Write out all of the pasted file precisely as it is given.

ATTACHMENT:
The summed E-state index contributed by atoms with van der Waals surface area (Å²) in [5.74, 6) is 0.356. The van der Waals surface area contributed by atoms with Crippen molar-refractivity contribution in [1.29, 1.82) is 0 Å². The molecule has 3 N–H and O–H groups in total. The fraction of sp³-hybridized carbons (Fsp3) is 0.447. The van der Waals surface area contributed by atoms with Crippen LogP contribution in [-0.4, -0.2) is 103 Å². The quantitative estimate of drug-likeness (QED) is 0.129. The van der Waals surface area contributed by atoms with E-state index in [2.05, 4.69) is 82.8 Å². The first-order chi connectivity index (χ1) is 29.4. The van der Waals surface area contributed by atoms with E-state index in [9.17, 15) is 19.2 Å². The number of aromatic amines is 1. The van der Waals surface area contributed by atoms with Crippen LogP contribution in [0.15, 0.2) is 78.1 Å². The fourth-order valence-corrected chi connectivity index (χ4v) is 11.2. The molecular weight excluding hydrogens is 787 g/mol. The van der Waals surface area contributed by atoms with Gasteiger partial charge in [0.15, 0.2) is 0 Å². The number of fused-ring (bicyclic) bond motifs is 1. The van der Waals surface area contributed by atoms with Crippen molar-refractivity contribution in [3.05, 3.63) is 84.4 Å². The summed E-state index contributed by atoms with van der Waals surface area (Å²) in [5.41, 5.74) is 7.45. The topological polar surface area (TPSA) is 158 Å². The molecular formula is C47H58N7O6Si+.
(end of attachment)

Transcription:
The summed E-state index contributed by atoms with van der Waals surface area (Å²) in [5.74, 6) is 0.356. The van der Waals surface area contributed by atoms with Crippen molar-refractivity contribution in [1.29, 1.82) is 0 Å². The molecule has 3 N–H and O–H groups in total. The fraction of sp³-hybridized carbons (Fsp3) is 0.447. The van der Waals surface area contributed by atoms with Crippen LogP contribution in [-0.4, -0.2) is 103 Å². The quantitative estimate of drug-likeness (QED) is 0.129. The van der Waals surface area contributed by atoms with E-state index in [2.05, 4.69) is 82.8 Å². The first-order chi connectivity index (χ1) is 29.4. The van der Waals surface area contributed by atoms with E-state index in [9.17, 15) is 19.2 Å². The number of aromatic amines is 1. The van der Waals surface area contributed by atoms with Crippen LogP contribution in [0.15, 0.2) is 78.1 Å². The fourth-order valence-corrected chi connectivity index (χ4v) is 11.2. The molecular weight excluding hydrogens is 787 g/mol. The van der Waals surface area contributed by atoms with Gasteiger partial charge in [0.15, 0.2) is 0 Å². The number of fused-ring (bicyclic) bond motifs is 1. The van der Waals surface area contributed by atoms with Crippen molar-refractivity contribution in [3.05, 3.63) is 84.4 Å². The summed E-state index contributed by atoms with van der Waals surface area (Å²) in [5.41, 5.74) is 7.45. The topological polar surface area (TPSA) is 158 Å². The molecular formula is C47H58N7O6Si+.